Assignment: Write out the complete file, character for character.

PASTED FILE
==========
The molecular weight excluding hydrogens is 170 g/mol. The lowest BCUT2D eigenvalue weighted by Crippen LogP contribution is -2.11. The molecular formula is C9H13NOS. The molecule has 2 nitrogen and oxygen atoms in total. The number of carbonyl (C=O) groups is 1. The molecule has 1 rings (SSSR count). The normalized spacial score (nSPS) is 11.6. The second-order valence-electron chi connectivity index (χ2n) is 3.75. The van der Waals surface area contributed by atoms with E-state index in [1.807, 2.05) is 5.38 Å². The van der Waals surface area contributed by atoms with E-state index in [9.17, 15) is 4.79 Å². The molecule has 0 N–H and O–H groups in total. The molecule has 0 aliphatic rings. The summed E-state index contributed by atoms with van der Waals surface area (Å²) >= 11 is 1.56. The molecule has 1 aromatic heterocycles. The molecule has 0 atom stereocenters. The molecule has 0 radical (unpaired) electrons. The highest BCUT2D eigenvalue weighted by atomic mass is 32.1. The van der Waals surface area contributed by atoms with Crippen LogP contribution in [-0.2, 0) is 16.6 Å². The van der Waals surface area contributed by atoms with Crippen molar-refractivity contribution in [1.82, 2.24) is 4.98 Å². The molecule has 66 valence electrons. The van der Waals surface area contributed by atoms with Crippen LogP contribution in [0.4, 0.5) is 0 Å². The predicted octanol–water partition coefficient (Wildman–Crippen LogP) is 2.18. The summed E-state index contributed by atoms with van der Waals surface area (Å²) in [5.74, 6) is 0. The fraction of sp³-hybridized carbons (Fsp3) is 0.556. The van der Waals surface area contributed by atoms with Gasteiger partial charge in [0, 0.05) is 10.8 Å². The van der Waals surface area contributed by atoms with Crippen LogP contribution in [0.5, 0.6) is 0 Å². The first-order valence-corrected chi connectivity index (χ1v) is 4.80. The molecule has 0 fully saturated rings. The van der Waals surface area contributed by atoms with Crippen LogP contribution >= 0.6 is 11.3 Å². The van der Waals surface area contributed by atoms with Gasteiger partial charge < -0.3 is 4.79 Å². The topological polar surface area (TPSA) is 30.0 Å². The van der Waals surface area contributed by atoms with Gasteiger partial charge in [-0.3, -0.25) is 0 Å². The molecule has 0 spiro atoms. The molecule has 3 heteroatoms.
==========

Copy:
The molecular weight excluding hydrogens is 170 g/mol. The lowest BCUT2D eigenvalue weighted by Crippen LogP contribution is -2.11. The molecular formula is C9H13NOS. The molecule has 2 nitrogen and oxygen atoms in total. The number of carbonyl (C=O) groups is 1. The molecule has 1 rings (SSSR count). The normalized spacial score (nSPS) is 11.6. The second-order valence-electron chi connectivity index (χ2n) is 3.75. The van der Waals surface area contributed by atoms with E-state index in [1.807, 2.05) is 5.38 Å². The van der Waals surface area contributed by atoms with E-state index in [9.17, 15) is 4.79 Å². The molecule has 0 N–H and O–H groups in total. The molecule has 0 aliphatic rings. The summed E-state index contributed by atoms with van der Waals surface area (Å²) >= 11 is 1.56. The molecule has 1 aromatic heterocycles. The molecule has 0 atom stereocenters. The molecule has 0 radical (unpaired) electrons. The highest BCUT2D eigenvalue weighted by atomic mass is 32.1. The van der Waals surface area contributed by atoms with Crippen LogP contribution in [-0.2, 0) is 16.6 Å². The van der Waals surface area contributed by atoms with Crippen molar-refractivity contribution in [1.82, 2.24) is 4.98 Å². The molecule has 66 valence electrons. The van der Waals surface area contributed by atoms with Crippen LogP contribution in [0.4, 0.5) is 0 Å². The predicted octanol–water partition coefficient (Wildman–Crippen LogP) is 2.18. The summed E-state index contributed by atoms with van der Waals surface area (Å²) in [5.74, 6) is 0. The fraction of sp³-hybridized carbons (Fsp3) is 0.556. The van der Waals surface area contributed by atoms with Gasteiger partial charge in [0, 0.05) is 10.8 Å². The van der Waals surface area contributed by atoms with Crippen LogP contribution in [0.5, 0.6) is 0 Å². The first-order valence-corrected chi connectivity index (χ1v) is 4.80. The molecule has 0 fully saturated rings. The van der Waals surface area contributed by atoms with Crippen LogP contribution >= 0.6 is 11.3 Å². The van der Waals surface area contributed by atoms with Gasteiger partial charge < -0.3 is 4.79 Å². The topological polar surface area (TPSA) is 30.0 Å². The van der Waals surface area contributed by atoms with Gasteiger partial charge in [-0.3, -0.25) is 0 Å². The molecule has 0 spiro atoms. The molecule has 3 heteroatoms.